NEWS
May 5, 1992 | From Times Staff and Wire Reports
Somalis began unloading more than 5,000 tons of wheat from a U.N. vessel docked at Mogadishu's newly reopened port, a U.N. official said. The port is crucial to an international relief operation aimed at feeding the malnourished population of the Somali capital, where hundreds of people have died of starvation.
WORLD
July 15, 2009 | Times Wire Reports
Two French security advisors on a mission to train Somali forces were kidnapped at a hotel where they had checked in as journalists, officials and witnesses said. The French Foreign Ministry released a statement saying the men were security consultants. No claim of responsibility or demand for a ransom was reported from the kidnappers. Foreigners rarely go to Mogadishu, the Somali capital, which is among the most dangerous cities in the world, and when they do, they travel only in convoys with armed guards.
WORLD
August 6, 2011 | By Jeffrey Fleishman and Lutfi Sheriff Mohammed
The Shabab militant Islamic group retreated early Saturday from war-battered Mogadishu, leaving residents to awaken to hushed streets as the government claimed victory against extremist forces that had tormented the Somali capital for years. It was not clear whether the move signaled a lasting withdrawal by the Al Qaeda-linked group or was a tactical shift in preparation for a counterattack. The rebels have been pounded in recent months by 9,000 government-backed African Union soldiers and U.S. drone strikes that have targeted Shabab commanders.
WORLD
July 18, 2011 | By Brian Bennett, Los Angeles Times
Al Qaeda's powerful branch in Yemen has provided weapons, fighters and training with explosives over the last year to a militant Islamic group battling for power in Somalia, according to newly developed American intelligence, raising concerns of a widening alliance of terrorist groups. Leaders of Al Qaeda in the Arabian Peninsula in Yemen also have urged members of the hard-line Shabab militia to attack targets outside Africa for the first time, said U.S. officials who were briefed on the intelligence.
WORLD
August 25, 2010 | By Borzou Daragahi, Los Angeles Times
Insurgents in army uniforms stormed a hotel in the Somali capital Tuesday, killing at least 31 people, including six lawmakers, in an hourlong blaze of gunfire, explosions and smoke. The Shabab movement, an Islamic militant group fighting the frail internationally backed government of Somalia for years, claimed responsibility for the attack. Statements from the group cited by news organizations indicated that the assault was part of a "massive war" it declared Monday against the Somali government and the United Nations-backed peacekeeping force propping it up. Perpetually in crisis, the violent Horn of Africa country of Somalia has been a source of instability since the early 1990s.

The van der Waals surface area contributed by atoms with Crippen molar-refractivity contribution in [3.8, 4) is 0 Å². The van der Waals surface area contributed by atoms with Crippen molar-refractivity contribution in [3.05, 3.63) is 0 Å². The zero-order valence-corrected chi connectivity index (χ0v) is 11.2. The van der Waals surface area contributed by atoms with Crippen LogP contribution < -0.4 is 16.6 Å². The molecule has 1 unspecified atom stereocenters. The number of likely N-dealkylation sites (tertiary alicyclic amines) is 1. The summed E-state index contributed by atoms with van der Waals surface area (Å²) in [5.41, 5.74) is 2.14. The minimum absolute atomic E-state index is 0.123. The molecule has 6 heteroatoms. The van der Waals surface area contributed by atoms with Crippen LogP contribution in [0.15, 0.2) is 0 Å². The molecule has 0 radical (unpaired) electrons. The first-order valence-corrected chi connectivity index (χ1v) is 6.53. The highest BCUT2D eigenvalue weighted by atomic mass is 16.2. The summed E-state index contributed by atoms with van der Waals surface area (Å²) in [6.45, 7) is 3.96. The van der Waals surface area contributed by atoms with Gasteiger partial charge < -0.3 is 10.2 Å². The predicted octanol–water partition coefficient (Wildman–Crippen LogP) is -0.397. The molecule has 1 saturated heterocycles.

WORLD
October 29, 2009 | Times Wire Reports
European Union naval forces captured seven Somali pirates after they tried to take over a French fishing vessel, officials said. Pirates fired on the fishing boat about 350 miles east of the Somali capital, Mogadishu, on Tuesday, said Cmdr. John Harbour of the European Union Naval Force. French military personnel aboard the trawler returned fire, a military spokesman said. It didn't appear that any of the shots hit the pirates, he said. A German warship was dispatched to the scene, and seven pirates were detained.
NEWS
July 9, 1994 | From Times Staff and Wire Reports
Kidnapers released an Associated Press correspondent 20 days after seizing her from a car in the Somali capital, Mogadishu. Tina Susman, 35, was in good health. News of the June 18 kidnaping had been withheld by news organizations to facilitate attempts to secure her release. Her abductors initially demanded $300,000, then lower amounts, but AP said no ransom was paid. Susman's captors allowed her to receive food, books and bottled water, and to send and receive written messages.